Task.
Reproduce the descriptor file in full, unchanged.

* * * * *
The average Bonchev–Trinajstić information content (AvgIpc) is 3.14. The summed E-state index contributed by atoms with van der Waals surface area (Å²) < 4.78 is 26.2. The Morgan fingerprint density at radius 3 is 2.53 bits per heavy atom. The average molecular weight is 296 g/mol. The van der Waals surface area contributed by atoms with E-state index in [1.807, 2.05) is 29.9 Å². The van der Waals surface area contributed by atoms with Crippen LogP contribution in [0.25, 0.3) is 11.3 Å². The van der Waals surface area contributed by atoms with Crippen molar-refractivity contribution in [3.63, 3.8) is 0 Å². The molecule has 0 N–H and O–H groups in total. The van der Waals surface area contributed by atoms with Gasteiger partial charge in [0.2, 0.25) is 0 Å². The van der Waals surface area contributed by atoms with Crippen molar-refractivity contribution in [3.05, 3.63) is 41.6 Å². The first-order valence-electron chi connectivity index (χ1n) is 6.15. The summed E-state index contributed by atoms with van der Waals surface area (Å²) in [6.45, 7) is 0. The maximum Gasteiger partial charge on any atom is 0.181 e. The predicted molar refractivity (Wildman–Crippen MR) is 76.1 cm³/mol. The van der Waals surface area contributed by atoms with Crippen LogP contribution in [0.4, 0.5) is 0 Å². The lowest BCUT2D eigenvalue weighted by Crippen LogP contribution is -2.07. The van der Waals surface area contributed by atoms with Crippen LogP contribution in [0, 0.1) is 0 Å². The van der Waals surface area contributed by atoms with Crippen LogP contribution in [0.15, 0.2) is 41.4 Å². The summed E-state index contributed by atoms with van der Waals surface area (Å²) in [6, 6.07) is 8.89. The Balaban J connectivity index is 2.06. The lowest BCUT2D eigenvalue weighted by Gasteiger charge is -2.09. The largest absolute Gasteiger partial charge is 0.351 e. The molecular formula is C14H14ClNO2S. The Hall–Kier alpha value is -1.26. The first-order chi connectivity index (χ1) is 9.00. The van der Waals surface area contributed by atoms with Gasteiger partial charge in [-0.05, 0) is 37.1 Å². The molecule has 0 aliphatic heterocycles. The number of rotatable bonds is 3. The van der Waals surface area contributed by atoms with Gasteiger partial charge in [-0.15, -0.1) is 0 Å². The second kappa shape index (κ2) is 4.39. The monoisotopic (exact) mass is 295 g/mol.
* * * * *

The average Bonchev–Trinajstić information content (AvgIpc) is 3.14. The summed E-state index contributed by atoms with van der Waals surface area (Å²) < 4.78 is 26.2. The Morgan fingerprint density at radius 3 is 2.53 bits per heavy atom. The average molecular weight is 296 g/mol. The van der Waals surface area contributed by atoms with E-state index in [1.807, 2.05) is 29.9 Å². The van der Waals surface area contributed by atoms with Crippen LogP contribution in [0.25, 0.3) is 11.3 Å². The van der Waals surface area contributed by atoms with Crippen molar-refractivity contribution in [3.63, 3.8) is 0 Å². The molecule has 0 N–H and O–H groups in total. The van der Waals surface area contributed by atoms with Gasteiger partial charge in [0.2, 0.25) is 0 Å². The van der Waals surface area contributed by atoms with Crippen molar-refractivity contribution in [3.05, 3.63) is 41.6 Å². The first-order valence-electron chi connectivity index (χ1n) is 6.15. The summed E-state index contributed by atoms with van der Waals surface area (Å²) in [6.45, 7) is 0. The maximum Gasteiger partial charge on any atom is 0.181 e. The predicted molar refractivity (Wildman–Crippen MR) is 76.1 cm³/mol. The van der Waals surface area contributed by atoms with Crippen LogP contribution in [0.4, 0.5) is 0 Å². The lowest BCUT2D eigenvalue weighted by Crippen LogP contribution is -2.07. The van der Waals surface area contributed by atoms with Crippen LogP contribution in [0, 0.1) is 0 Å². The van der Waals surface area contributed by atoms with Crippen LogP contribution in [0.15, 0.2) is 41.4 Å². The summed E-state index contributed by atoms with van der Waals surface area (Å²) in [6, 6.07) is 8.89. The Balaban J connectivity index is 2.06. The lowest BCUT2D eigenvalue weighted by Gasteiger charge is -2.09. The largest absolute Gasteiger partial charge is 0.351 e. The molecular formula is C14H14ClNO2S. The Hall–Kier alpha value is -1.26. The first-order chi connectivity index (χ1) is 9.00. The van der Waals surface area contributed by atoms with Gasteiger partial charge in [-0.05, 0) is 37.1 Å². The molecule has 0 aliphatic heterocycles. The number of rotatable bonds is 3. The van der Waals surface area contributed by atoms with Gasteiger partial charge in [-0.15, -0.1) is 0 Å². The second kappa shape index (κ2) is 4.39. The monoisotopic (exact) mass is 295 g/mol.